Civil infrastructure – roads, bridges, railways, airports, and utilities – are an essential foundation of modern society. Infrastructure connects people, enhances access to services, education, and work opportunities.
Infrastructure also plays a crucial role in addressing climate challenges. According to the New Climate Economy, the world’s existing infrastructure is responsible for more than 60% of greenhouse gas emissions. Designing sustainable infrastructure is critical to building a better future for the planet and its inhabitants.
What is sustainable infrastructure?
Sustainability is often linked to the term “green”, meaning the infrastructure or building has been built with environmentally sound principles. There’s broad consensus that green infrastructure can save cities billions of dollars.
“…sustainability should seek to devise infrastructure that is tailored to local social, economic and ecological environment and caters the need for infrastructure services in the most effective and efficient way.”
There is also a financial aspect to sustainable infrastructure which is particularly important given the need to replace aging infrastructure:
“Sustainability also requires assuring financial resources to maintain infrastructure over its entire lifespan, considering users’ preferences and needs in the design (for maximum effectiveness), and understanding the institutional and political dynamics in order to guarantee projects’ endurance through the political cycle,” suggests IDB.
What are some best practices?
To help infrastructure professionals design and build in a more sustainable way, Autodesk has assembled a series of independent resources and best practices that can help you focus on greener civil infrastructure.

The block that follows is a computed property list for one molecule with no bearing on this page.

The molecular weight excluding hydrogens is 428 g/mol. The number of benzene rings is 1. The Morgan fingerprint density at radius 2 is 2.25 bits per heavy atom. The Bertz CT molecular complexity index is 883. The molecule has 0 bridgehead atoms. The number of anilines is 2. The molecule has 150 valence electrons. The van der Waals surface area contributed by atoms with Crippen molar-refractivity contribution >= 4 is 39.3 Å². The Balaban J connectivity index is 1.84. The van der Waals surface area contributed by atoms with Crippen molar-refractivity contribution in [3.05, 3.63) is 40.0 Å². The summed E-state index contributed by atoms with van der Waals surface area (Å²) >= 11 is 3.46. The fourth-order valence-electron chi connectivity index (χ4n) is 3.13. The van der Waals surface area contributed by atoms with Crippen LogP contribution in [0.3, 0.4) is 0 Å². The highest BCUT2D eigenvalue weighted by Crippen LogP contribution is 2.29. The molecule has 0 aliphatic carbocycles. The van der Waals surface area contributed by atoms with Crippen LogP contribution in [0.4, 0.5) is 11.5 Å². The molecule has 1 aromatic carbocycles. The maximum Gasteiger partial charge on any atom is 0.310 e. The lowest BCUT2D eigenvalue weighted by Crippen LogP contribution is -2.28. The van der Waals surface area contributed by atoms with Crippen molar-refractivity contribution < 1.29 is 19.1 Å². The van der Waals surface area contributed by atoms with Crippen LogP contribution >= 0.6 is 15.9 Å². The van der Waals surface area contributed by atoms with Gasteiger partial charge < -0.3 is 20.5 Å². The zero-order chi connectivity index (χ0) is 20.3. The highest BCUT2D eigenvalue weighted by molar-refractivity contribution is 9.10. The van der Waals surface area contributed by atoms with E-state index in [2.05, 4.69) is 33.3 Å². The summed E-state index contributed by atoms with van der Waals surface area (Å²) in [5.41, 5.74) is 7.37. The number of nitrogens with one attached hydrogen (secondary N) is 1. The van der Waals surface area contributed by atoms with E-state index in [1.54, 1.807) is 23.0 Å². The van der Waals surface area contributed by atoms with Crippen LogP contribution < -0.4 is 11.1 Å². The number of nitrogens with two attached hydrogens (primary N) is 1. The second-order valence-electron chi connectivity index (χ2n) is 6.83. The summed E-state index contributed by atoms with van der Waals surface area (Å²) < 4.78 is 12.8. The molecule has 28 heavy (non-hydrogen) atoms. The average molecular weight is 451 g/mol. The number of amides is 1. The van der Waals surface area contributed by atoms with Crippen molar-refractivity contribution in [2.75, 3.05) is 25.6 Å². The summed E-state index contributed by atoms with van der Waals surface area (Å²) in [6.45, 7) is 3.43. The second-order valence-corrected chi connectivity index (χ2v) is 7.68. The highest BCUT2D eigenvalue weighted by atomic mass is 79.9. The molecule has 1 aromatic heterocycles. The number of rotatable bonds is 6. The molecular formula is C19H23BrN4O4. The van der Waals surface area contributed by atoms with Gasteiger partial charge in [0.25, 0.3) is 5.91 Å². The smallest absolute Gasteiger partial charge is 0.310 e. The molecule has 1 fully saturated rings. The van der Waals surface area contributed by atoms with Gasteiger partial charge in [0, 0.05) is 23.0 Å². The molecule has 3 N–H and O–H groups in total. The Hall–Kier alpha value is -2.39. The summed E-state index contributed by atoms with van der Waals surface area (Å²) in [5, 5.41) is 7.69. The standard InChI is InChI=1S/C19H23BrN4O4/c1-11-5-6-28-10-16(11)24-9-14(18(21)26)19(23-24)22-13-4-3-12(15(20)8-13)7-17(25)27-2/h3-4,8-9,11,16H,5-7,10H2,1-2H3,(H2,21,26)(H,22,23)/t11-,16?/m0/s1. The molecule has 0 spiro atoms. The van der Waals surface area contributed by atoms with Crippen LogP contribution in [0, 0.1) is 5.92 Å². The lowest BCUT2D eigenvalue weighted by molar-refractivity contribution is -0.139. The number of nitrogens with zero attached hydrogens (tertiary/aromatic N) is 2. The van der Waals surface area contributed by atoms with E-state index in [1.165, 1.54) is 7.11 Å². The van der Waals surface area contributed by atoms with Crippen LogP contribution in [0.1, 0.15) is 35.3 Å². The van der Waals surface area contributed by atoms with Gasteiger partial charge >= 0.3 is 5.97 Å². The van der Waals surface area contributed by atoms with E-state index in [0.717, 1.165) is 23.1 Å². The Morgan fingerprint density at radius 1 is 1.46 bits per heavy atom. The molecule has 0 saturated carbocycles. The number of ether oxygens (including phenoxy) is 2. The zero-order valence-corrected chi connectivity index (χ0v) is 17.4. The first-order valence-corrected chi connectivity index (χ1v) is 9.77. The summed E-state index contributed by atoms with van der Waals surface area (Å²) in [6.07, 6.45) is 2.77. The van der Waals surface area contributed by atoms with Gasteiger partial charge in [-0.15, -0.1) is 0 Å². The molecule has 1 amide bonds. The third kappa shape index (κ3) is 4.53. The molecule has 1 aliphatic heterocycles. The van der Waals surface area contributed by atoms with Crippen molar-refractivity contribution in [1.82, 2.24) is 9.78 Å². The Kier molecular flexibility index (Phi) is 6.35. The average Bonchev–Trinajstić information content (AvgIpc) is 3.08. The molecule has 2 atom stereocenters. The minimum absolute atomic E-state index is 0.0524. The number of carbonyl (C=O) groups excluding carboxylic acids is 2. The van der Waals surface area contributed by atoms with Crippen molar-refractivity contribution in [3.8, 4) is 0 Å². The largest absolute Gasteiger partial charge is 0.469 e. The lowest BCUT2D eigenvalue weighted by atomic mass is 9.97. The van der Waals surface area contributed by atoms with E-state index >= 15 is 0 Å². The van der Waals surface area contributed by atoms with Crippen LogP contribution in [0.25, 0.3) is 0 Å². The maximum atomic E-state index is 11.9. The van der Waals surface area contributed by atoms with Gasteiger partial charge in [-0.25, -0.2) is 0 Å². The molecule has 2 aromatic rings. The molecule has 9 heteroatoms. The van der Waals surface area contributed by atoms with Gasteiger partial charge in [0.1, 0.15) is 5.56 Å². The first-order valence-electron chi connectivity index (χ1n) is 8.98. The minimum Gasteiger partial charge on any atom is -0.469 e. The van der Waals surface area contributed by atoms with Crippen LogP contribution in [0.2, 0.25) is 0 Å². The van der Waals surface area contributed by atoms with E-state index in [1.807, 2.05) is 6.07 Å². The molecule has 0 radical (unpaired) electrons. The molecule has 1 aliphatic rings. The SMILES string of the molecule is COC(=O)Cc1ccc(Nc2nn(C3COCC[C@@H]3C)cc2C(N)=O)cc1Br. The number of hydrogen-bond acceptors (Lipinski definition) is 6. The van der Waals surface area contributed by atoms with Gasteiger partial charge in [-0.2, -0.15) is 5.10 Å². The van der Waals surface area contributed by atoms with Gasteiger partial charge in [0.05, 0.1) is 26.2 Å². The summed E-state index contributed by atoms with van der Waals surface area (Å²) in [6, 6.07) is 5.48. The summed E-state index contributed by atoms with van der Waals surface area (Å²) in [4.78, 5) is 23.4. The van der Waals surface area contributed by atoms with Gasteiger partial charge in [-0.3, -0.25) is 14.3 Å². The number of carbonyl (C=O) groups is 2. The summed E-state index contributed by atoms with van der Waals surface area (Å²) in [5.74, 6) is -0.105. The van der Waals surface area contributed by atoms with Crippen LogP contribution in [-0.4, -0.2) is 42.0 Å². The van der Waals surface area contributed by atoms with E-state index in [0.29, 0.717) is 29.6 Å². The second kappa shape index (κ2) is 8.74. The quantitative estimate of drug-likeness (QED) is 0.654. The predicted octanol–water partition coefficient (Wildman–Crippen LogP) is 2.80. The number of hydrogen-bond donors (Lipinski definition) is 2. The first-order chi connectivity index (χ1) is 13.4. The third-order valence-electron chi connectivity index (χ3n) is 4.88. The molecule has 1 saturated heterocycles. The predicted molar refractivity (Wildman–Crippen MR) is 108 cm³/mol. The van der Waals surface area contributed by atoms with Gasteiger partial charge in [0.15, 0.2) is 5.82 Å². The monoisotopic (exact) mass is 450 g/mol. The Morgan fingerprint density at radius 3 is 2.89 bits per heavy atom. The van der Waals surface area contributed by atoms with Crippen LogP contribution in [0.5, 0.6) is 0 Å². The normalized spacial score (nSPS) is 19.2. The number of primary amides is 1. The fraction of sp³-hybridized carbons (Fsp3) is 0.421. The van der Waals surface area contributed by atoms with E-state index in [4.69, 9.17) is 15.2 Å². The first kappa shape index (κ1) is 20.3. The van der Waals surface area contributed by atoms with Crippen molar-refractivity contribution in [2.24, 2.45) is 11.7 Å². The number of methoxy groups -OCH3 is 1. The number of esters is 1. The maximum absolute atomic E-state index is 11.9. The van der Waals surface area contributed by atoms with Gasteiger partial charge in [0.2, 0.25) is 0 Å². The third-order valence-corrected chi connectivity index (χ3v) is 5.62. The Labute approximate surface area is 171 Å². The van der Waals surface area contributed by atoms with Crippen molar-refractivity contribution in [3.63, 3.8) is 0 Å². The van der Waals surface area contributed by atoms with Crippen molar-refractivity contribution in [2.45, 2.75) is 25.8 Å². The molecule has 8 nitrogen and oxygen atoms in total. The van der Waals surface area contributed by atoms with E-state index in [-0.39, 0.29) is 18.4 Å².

LEED standards, for example, are being used by more than 90 cities and communities worldwide to create resilient, green, and smart cities.
In addition, these guiding principles from the U.S. Green Building Council (USGBC), offer a useful resource for ensuring your city’s green infrastructure initiatives are most effective. USGBC stresses the importance of using data-driven tools during the planning phase, such as GIS mapping, census data, and visualization. Many of these principles have already been utilized by cities such as Chicago, Baltimore, and Portland, Oregon.
“Envision is an objective framework of criteria designed to help identify ways in which sustainable approaches can be used to plan, design, construct and operate infrastructure projects. Envision not only asks, “Are we doing the project right?” but also, “Are we doing the right project?”.
In practice, Envision helps civil planners and engineers verify how their projects contribute to the sustainability of the surrounding community and is used by Los Angeles County Public Works, New York Department of Design and Construction, Madison Metropolitan Sewerage District, and more. The reconstruction of Oregon Avenue in Washington D.C., for example, earned the District Department of Transportation (DDOT) the Envision Silver Award.
Envision’s framework includes 64 sustainability and resilience indicators that it calls “credits” across five categories: quality of life, leadership, resource allocation, natural world, and climate and resilience. Envision also offers expert training and an Envision Sustainability Professional designation and a ratings tool.
Read more about how technology and design tools can help create smarter, more sustainable cities and infrastructure.